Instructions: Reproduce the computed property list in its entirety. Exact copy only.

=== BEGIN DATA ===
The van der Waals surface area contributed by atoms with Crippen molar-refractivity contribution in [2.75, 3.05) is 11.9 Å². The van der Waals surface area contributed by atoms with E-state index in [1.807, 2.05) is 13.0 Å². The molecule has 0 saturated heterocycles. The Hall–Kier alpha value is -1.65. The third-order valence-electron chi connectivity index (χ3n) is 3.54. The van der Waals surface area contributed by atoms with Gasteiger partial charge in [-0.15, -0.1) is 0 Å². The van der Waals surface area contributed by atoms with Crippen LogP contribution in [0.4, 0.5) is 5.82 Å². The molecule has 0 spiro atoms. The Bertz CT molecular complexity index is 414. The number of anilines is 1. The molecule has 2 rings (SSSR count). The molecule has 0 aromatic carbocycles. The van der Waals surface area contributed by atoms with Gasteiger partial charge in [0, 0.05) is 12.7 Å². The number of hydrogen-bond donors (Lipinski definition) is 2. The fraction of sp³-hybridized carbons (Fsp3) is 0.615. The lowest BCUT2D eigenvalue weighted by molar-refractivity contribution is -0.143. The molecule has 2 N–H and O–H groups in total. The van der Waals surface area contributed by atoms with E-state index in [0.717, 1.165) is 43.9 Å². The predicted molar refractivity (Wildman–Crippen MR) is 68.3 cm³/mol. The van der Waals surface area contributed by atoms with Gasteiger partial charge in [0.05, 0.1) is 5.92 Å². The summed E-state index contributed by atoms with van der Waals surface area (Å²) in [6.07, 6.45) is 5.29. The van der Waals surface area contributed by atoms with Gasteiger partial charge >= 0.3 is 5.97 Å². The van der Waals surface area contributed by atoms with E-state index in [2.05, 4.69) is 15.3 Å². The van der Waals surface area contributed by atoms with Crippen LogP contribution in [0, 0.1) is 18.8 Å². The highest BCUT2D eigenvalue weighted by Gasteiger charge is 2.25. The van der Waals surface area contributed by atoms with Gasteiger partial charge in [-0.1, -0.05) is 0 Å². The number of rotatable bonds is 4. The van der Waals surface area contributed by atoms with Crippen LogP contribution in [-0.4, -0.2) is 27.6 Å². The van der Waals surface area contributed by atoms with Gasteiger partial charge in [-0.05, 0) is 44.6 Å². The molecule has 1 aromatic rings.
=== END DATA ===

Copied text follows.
The van der Waals surface area contributed by atoms with Crippen molar-refractivity contribution in [2.75, 3.05) is 11.9 Å². The van der Waals surface area contributed by atoms with E-state index in [1.807, 2.05) is 13.0 Å². The molecule has 0 saturated heterocycles. The Hall–Kier alpha value is -1.65. The third-order valence-electron chi connectivity index (χ3n) is 3.54. The van der Waals surface area contributed by atoms with Gasteiger partial charge in [-0.15, -0.1) is 0 Å². The van der Waals surface area contributed by atoms with Crippen LogP contribution in [0.4, 0.5) is 5.82 Å². The molecule has 0 spiro atoms. The Bertz CT molecular complexity index is 414. The number of anilines is 1. The molecule has 2 rings (SSSR count). The molecule has 0 aromatic carbocycles. The van der Waals surface area contributed by atoms with Gasteiger partial charge in [0, 0.05) is 12.7 Å². The number of hydrogen-bond donors (Lipinski definition) is 2. The fraction of sp³-hybridized carbons (Fsp3) is 0.615. The lowest BCUT2D eigenvalue weighted by molar-refractivity contribution is -0.143. The molecule has 2 N–H and O–H groups in total. The van der Waals surface area contributed by atoms with E-state index in [0.717, 1.165) is 43.9 Å². The predicted molar refractivity (Wildman–Crippen MR) is 68.3 cm³/mol. The van der Waals surface area contributed by atoms with Gasteiger partial charge in [0.05, 0.1) is 5.92 Å². The summed E-state index contributed by atoms with van der Waals surface area (Å²) in [6.07, 6.45) is 5.29. The van der Waals surface area contributed by atoms with Gasteiger partial charge >= 0.3 is 5.97 Å². The van der Waals surface area contributed by atoms with E-state index in [2.05, 4.69) is 15.3 Å². The van der Waals surface area contributed by atoms with Crippen LogP contribution in [0, 0.1) is 18.8 Å². The highest BCUT2D eigenvalue weighted by Gasteiger charge is 2.25. The van der Waals surface area contributed by atoms with Gasteiger partial charge in [-0.1, -0.05) is 0 Å². The number of rotatable bonds is 4. The van der Waals surface area contributed by atoms with Crippen LogP contribution in [-0.4, -0.2) is 27.6 Å². The van der Waals surface area contributed by atoms with Gasteiger partial charge in [-0.05, 0) is 44.6 Å². The molecule has 1 aromatic rings.